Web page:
A cryptic deletion in 5q31.2 provides further evidence for a minimally deleted region in myelodysplastic syndromes
Victorian Cancer Cytogenetics Service, St. Vincent's Hospital (Melbourne), Fitzroy, VIC, Australia. Cancer Genetics
(Impact Factor: 2.98).
04/2011; 204(4):187-94. DOI: 10.1016/j.cancergen.2011.02.001
Recurrent deletions of 5q in myeloid malignancies encompass two separate regions: deletion of 5q33, which is associated with the 5q− syndrome and haploinsufficiency of RPS14, and deletion of a more proximal locus at 5q31. We present a case with a cryptic 1.3 Mb deletion in 5q31.2 identified by array comparative genomic hybridization that places the proximal boundary of the deletion proximal and close to the candidate EGR1 gene. The patient was diagnosed initially with a myelodysplastic syndrome, with a del(20)(q11.2q13.3) as the sole abnormality identified by karyotyping. The patient progressed to acute myeloid leukemia with no change to the G-banded karyotype. The 1.3 Mb deletion on the long arm of one chromosome 5 was confirmed to have been present both at presentation with myelodysplastic syndrome and at transformation. This is an interesting case because there are few array studies identifying cryptic 5q deletions, and the study of these small deletions helps to refine the common deleted region. This case, together with previously published studies, suggests that the proximal boundary of the common deleted region may lie within the KDM3B gene.
Available from: Birgit Sikkema-Raddatz
- "However, the 5q deletions are highly variable in size and include two different genomic regions, namely, deletions of chromosome band 5q31, encompassing the EGR1 gene, and deletions of bands 5q32 and 5q33 involving haploinsufficiency of RPS14. Molecular karyotyping enables accurate identification of both loci of the 5q deletions, which can be missed when applying only traditional metaphase karyotyping and FISH [MacKinnon et al., 2011]. Furthermore, normal karyotypes are found in 50–60% of the patients, for whom there are no molecular tests to distinguish MDS from benign bone marrow cell diseases making monitoring disease progression in these patients difficult. "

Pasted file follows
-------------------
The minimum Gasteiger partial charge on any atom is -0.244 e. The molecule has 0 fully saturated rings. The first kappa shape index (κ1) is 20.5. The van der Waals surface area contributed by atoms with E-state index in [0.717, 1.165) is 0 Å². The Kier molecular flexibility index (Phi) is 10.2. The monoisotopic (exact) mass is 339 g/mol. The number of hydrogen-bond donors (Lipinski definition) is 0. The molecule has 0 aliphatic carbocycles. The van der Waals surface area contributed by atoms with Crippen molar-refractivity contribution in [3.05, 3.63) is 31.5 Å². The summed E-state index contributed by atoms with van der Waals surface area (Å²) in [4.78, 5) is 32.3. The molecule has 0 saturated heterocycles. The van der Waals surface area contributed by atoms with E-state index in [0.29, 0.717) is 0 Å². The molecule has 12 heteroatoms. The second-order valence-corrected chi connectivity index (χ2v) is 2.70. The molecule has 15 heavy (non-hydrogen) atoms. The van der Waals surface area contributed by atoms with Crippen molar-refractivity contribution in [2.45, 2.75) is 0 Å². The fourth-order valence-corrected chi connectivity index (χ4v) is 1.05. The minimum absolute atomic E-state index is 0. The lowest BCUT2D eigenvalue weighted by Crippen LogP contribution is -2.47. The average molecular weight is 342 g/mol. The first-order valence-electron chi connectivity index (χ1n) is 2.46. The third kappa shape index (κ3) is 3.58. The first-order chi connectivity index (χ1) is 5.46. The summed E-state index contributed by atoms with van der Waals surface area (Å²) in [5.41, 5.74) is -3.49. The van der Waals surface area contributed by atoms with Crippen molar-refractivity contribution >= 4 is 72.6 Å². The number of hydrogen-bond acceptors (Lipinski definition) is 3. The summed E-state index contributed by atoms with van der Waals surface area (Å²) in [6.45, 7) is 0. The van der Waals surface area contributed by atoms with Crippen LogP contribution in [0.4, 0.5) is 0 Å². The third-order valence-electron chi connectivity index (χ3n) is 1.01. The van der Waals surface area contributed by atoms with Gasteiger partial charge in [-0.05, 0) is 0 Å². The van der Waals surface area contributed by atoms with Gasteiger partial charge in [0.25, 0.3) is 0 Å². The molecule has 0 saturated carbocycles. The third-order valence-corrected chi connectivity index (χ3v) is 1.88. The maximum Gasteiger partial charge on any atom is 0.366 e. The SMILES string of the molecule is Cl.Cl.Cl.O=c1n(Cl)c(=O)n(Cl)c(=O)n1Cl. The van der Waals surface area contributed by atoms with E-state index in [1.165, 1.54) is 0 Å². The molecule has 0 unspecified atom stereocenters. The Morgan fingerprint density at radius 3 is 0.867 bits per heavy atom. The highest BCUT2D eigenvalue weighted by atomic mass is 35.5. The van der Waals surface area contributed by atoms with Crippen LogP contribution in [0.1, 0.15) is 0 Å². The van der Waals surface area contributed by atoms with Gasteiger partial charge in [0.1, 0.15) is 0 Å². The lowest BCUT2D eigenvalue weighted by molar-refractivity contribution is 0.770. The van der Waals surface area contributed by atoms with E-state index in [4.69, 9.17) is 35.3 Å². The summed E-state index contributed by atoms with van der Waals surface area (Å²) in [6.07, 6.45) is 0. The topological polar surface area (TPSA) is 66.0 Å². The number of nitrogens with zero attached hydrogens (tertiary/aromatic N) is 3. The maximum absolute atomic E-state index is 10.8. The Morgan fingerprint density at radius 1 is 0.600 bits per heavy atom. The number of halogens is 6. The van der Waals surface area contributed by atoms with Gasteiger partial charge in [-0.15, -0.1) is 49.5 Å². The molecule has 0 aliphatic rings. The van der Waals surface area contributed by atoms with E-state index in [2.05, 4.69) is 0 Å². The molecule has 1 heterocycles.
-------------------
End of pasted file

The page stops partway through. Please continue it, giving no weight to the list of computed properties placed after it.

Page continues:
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ABSTRACT: Over the last three decades, cytogenetic analysis of malignancies has become an integral part of disease evaluation and prediction of prognosis or responsiveness to therapy. In most diagnostic laboratories, conventional karyotyping, in conjunction with targeted fluorescence in situ hybridization analysis, is routinely performed to detect recurrent aberrations with prognostic implications. However, the genetic complexity of cancer cells requires a sensitive genome-wide analysis, enabling the detection of small genomic changes in a mixed cell population, as well as of regions of homozygosity. The advent of comprehensive high-resolution genomic tools, such as molecular karyotyping using comparative genomic hybridization or single-nucleotide polymorphism microarrays, has overcome many of the limitations of traditional cytogenetic techniques and has been used to study complex genomic lesions in, for example, leukemia. The clinical impact of the genomic copy-number and copy-neutral alterations identified by microarray technologies is growing rapidly and genome-wide array analysis is evolving into a diagnostic tool, to better identify high-risk patients and predict patients' outcomes from their genomic profiles. Here, we review the added clinical value of an array-based genome-wide screen in leukemia, and discuss the technical challenges and an interpretation workflow in applying arrays in the acquired cytogenetic diagnostic setting.